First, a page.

A jury in California awarded $18 million to a family who lost their 11-year-old son in a rollover caused by the catastrophic failure of an aged, recalled Firestone Tire. The jury found that American Tire Depot, the dealer, was negligent for installing the 12-year-old spare despite its recall status and Firestone inspection guidelines against using tires more than ten years of age. On May 24, 2006, the child was the rear seat passenger in a Ford Explorer driven by his brother, when the left rear tire experienced a catastrophic tread separation on a California highway. The child, who was wearing his seatbelt, was partially ejected in the rollover crash and died of massive head injuries.
“This tragedy could have been easily prevented,” said attorney Roger Braugh, who represented the Moreno family. “The facts of this case showed very clearly that American Tire Depot did not offer even a minimum of professional attention to tire safety.” In January 2006, the child’s father brought the family’s 1994 Ford Explorer to American Tire Depot to replace two rear tires. ATD, a Firestone dealer, advised the father to rotate the spare, a recalled Firestone Radial ATX, onto the vehicle and sold him one new tire. The family, which purchased the Explorer used in 2005, was unaware that the Firestone spare was 12 years old and part of the massive 2000 Firestone recall.
At the time ATD installed the 12-year-old recalled tire, both Ford and Firestone had issued warnings against using aged tires. A Firestone dealer Technical Bulletin, dated October 2005, advised against the use of tires older than ten years, regardless of the tread depth. Ford Motor Company also issued a warning in 2005 advising against the use of tires older than six years. Ford’s warning actually read: “Tires degrade over time, even when they are not being used. You should replace the spare tire when you replace the other road tires due to the aging of the spare tire.” The tire technicians at ATD failed to follow these guidelines, nor did they check to determine if the tire was recalled.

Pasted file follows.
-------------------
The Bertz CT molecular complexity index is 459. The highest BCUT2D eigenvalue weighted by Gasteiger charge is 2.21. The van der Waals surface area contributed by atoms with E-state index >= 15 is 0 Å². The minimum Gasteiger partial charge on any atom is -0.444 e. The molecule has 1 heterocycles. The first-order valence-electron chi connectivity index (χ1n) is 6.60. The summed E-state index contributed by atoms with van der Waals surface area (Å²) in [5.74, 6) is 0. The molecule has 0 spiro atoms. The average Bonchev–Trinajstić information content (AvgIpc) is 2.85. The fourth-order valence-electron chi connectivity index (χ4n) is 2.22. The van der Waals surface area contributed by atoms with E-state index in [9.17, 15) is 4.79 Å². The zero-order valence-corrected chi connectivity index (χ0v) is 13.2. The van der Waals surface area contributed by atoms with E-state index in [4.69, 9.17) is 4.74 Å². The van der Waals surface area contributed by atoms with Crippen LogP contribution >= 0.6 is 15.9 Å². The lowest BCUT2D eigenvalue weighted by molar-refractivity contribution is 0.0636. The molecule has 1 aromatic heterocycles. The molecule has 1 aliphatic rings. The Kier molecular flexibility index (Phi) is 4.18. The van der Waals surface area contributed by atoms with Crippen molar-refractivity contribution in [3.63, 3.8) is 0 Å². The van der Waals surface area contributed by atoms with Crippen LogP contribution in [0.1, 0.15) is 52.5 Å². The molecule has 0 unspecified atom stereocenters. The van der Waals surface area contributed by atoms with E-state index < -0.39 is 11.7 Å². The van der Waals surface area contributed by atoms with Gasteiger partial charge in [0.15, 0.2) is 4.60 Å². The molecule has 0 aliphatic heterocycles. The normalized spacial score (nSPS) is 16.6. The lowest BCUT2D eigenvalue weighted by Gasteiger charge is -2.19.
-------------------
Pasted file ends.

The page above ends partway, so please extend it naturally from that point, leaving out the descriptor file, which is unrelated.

At the trial, ATD acknowledged that it provided no training for its tire technicians on tire aging or how to read the tire date, which is embedded in the alphanumeric DOT code molded on the tire sidewall. The company also admitted that it lacked any policies or procedures to identify and capture recalled tires. An ATD store manager testified that he would provide the same service again. A company representative claimed he would expect a technician to do “nothing” if presented with an aged, recalled tire.
The jury found the tire dealer was 85% liable for the child’s death. The family had previously settled their case against Firestone. In the wake of this tragedy, the Moreno family has advocated for better tire safety laws. A family member testified before the California Assembly in 2009, urging it to pass a bill requiring tire dealers to disclose tire age.
Sean Kane, President of Safety Research & Strategies, who has been advocating for expiration dates on tires and consumer disclosure on tire age, says that this verdict sends a strong message to the industry. He had this to say:
Tire dealers and tire manufacturers must implement policies that ensure proper training to prevent aged and recalled tires from being installed on vehicles. The failure to do so jeopardizes public safety.
Roger Braugh and Jason Hoelscher, partners at Sico, White, Hoelscher & Braugh, L.L.P., a law firm based in Corpus Christi, Texas, represented the family in this case and did a very good job.
Source: Sico, White, Hoelscher & Braugh, L.L.P.